After three, full seasons of Super Rugby, Scott Fardy is now regarded as one of the old heads of the Brumbies set-up and a go-to man when the chips are down.
Both on and off the field, Fardy had demonstrated leadership skills beyond his 48 Super Rugby games of experience having not made his debut in 2012.
It was almost a story never told for Fardy, with short term deals at the Waratahs and then the Force earlier in his career not eventuating in any Super Rugby caps. But after impressing in Japan with the Kamaishi Seawaves in Japan, Fardy was granted a final chance at Super Rugby when the doors opened for an EPS spot under Jake White in 2012.
Fardy went on to start every game and was a huge contributor as the Brumbies went just one game short of the Super Rugby play-offs. While debate rages about whether his paper-thin skin would ever stand up to a life in the ring, there’s little doubt around the level of commitment Fardy puts into every tackle, ruck and carry he makes to get his side on the front foot.
There is scarcely a blade of grass that Fardy hasn’t bled on at GIO Stadium. The man has seen more stitches than the Canberra Ladies quilting club – but through it all he keeps trucking.
Fast forward 12 months from his Super Rugby debut, Fardy was recognized as one of Australia’s premier loose forwards by new Wallabies coach, Ewen McKenzie and he makes his national debut against the All Blacks in Sydney.
Since that match, Fardy has gone onto represent Australia on 20 occasions and looks a certainty for the Rugby World Cup in London, later in 2015.
2002: Joins Warringah out of high school where he will play every grade of colts during the next three years of rugby; becomes one of Warringah’s favorite sons having already played more than 300 games for local club, Newport Dolphins as a junior.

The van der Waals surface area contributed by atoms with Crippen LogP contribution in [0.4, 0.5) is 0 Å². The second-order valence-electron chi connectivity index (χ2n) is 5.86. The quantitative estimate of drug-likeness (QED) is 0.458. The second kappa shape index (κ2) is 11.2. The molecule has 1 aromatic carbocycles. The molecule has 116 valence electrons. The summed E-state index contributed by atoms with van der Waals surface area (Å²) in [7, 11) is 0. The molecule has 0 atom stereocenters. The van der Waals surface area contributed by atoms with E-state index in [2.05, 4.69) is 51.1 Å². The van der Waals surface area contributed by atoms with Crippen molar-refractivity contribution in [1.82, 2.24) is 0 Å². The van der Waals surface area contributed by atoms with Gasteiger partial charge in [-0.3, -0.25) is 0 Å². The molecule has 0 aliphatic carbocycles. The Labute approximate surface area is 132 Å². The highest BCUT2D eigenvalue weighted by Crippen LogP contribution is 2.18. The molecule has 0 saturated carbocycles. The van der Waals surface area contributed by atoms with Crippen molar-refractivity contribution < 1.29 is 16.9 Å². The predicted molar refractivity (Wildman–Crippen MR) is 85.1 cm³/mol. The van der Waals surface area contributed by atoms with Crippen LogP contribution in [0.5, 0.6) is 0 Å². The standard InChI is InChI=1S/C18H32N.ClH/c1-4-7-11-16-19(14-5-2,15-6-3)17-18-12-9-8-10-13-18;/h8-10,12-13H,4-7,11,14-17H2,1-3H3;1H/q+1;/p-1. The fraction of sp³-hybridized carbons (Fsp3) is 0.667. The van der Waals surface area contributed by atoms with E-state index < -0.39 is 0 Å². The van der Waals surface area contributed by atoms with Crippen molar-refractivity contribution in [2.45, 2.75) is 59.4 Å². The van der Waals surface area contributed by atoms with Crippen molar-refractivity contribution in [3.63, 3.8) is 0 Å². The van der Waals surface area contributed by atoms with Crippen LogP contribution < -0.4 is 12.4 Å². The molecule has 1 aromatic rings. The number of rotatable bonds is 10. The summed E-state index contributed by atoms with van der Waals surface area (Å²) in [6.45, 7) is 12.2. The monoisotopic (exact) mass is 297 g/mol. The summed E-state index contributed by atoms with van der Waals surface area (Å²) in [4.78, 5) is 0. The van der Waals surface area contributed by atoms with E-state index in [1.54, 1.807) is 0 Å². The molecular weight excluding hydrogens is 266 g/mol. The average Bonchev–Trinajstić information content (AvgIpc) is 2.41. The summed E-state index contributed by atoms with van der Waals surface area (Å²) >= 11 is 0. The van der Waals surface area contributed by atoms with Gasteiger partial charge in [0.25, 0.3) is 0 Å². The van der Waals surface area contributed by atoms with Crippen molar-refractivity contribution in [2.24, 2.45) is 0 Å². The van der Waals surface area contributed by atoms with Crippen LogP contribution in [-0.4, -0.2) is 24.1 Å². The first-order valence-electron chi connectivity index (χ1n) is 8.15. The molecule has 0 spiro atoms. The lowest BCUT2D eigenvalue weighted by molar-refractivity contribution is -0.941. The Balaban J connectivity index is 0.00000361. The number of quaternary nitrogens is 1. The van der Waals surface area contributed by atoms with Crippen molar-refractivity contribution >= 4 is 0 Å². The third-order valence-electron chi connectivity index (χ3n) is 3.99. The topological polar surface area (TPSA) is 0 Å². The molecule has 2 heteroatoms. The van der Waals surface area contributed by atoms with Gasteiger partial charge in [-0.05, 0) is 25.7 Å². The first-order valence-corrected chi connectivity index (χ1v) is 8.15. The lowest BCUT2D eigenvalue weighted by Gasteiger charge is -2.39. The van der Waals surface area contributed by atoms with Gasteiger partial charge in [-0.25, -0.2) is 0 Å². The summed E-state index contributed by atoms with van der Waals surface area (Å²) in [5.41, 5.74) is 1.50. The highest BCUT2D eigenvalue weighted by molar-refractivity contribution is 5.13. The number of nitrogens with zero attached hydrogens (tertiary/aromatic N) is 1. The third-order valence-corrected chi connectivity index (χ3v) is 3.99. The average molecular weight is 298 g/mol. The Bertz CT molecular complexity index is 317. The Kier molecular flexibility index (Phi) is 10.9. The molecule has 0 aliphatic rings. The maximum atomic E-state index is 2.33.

2005: Earns a spot on the Waratahs tour of Eastern Europe playing against sides from Russia and Romania; returns to play first grade with the Rats in Sydney’s Shute Shield.
2007: Earns a spot with the NSW Waratahs Academy and goes within a whisker of debuting at Super Rugby level for the club.
2008: Wins the Ken Catchpole Medal as the Shute Shields Best and Fairest Player; earns a contract with the Western Force and moves to Perth.
2009: Finishes his time with the Force having played several trial matches and for their Force Academy side; moves to Japanese club, Kamaishi Seawaves.
2010: Plays a big part in the Seawaves season and is the team’s top try-scorer, although they fall just short of the Finals.
2011: Is part of the clean-up from the Japanese tsunami and moves back to Australia at the tail end of 2011. Accepts an EPS contract with the Brumbies and moves to Canberra.
2012: Makes his long-awaited Super Rugby debut in round one against his former side, the Western Force in Canberra from the bench; goes on to play every game of the season scoring two tries against the Rebels in Canberra.
2013: Completes the fairy-tale with a Wallabies debut against the All Blacks in Sydney; goes on to claim 10 caps for the Wallabies throughout the season and 14 for the Brumbies; starts the entire Finals series for the Brumbies; is named People’s Choice by Australian Rugby website, Green and Gold at the conclusion of the Super Rugby season; features for the Brumbies during their historic win over the British and Irish Lions in Canberra.
2014: Makes another 10 appearances for the Wallabies before succumbing to a niggling knee injury which requires surgery; plays all 18 games for the Brumbies including their Finals campaign; is appointed as the players’ member of the ACT&SNSW Rugby Union Board.